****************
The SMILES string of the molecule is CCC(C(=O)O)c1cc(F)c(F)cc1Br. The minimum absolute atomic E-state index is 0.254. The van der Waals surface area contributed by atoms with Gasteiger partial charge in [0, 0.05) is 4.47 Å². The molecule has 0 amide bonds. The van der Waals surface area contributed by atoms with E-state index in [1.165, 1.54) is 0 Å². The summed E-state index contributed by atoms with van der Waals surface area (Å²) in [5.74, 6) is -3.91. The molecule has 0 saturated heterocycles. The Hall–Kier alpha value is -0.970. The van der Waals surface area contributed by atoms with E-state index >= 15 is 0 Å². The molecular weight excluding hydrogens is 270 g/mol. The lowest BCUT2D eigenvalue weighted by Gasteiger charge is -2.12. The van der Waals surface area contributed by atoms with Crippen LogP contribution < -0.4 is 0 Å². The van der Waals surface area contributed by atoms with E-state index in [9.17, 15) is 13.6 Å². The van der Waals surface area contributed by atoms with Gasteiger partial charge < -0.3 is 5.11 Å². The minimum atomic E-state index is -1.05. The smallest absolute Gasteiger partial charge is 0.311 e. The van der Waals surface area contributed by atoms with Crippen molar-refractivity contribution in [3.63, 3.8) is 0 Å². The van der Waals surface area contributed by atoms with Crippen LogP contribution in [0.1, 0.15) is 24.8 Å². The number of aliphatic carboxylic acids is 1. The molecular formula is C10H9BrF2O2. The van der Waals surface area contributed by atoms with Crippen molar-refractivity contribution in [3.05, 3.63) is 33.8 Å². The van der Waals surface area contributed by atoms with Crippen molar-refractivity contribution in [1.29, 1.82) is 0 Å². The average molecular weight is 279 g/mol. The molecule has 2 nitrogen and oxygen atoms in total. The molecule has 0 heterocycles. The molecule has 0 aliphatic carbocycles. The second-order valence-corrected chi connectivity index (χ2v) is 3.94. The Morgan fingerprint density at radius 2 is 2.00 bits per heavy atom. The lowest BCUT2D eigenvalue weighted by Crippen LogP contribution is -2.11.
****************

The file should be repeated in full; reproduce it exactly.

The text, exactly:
The SMILES string of the molecule is CCC(C(=O)O)c1cc(F)c(F)cc1Br. The minimum absolute atomic E-state index is 0.254. The van der Waals surface area contributed by atoms with Gasteiger partial charge in [0, 0.05) is 4.47 Å². The molecule has 0 amide bonds. The van der Waals surface area contributed by atoms with E-state index in [1.165, 1.54) is 0 Å². The summed E-state index contributed by atoms with van der Waals surface area (Å²) in [5.74, 6) is -3.91. The molecule has 0 saturated heterocycles. The Hall–Kier alpha value is -0.970. The van der Waals surface area contributed by atoms with E-state index >= 15 is 0 Å². The molecular weight excluding hydrogens is 270 g/mol. The lowest BCUT2D eigenvalue weighted by Gasteiger charge is -2.12. The van der Waals surface area contributed by atoms with Crippen LogP contribution < -0.4 is 0 Å². The van der Waals surface area contributed by atoms with E-state index in [9.17, 15) is 13.6 Å². The van der Waals surface area contributed by atoms with Gasteiger partial charge < -0.3 is 5.11 Å². The minimum atomic E-state index is -1.05. The smallest absolute Gasteiger partial charge is 0.311 e. The van der Waals surface area contributed by atoms with Crippen molar-refractivity contribution in [3.63, 3.8) is 0 Å². The van der Waals surface area contributed by atoms with Crippen LogP contribution in [0.1, 0.15) is 24.8 Å². The number of aliphatic carboxylic acids is 1. The molecular formula is C10H9BrF2O2. The van der Waals surface area contributed by atoms with Crippen molar-refractivity contribution in [3.05, 3.63) is 33.8 Å². The van der Waals surface area contributed by atoms with Crippen molar-refractivity contribution in [1.29, 1.82) is 0 Å². The average molecular weight is 279 g/mol. The molecule has 2 nitrogen and oxygen atoms in total. The molecule has 0 heterocycles. The molecule has 0 aliphatic carbocycles. The second-order valence-corrected chi connectivity index (χ2v) is 3.94. The Morgan fingerprint density at radius 2 is 2.00 bits per heavy atom. The lowest BCUT2D eigenvalue weighted by Crippen LogP contribution is -2.11.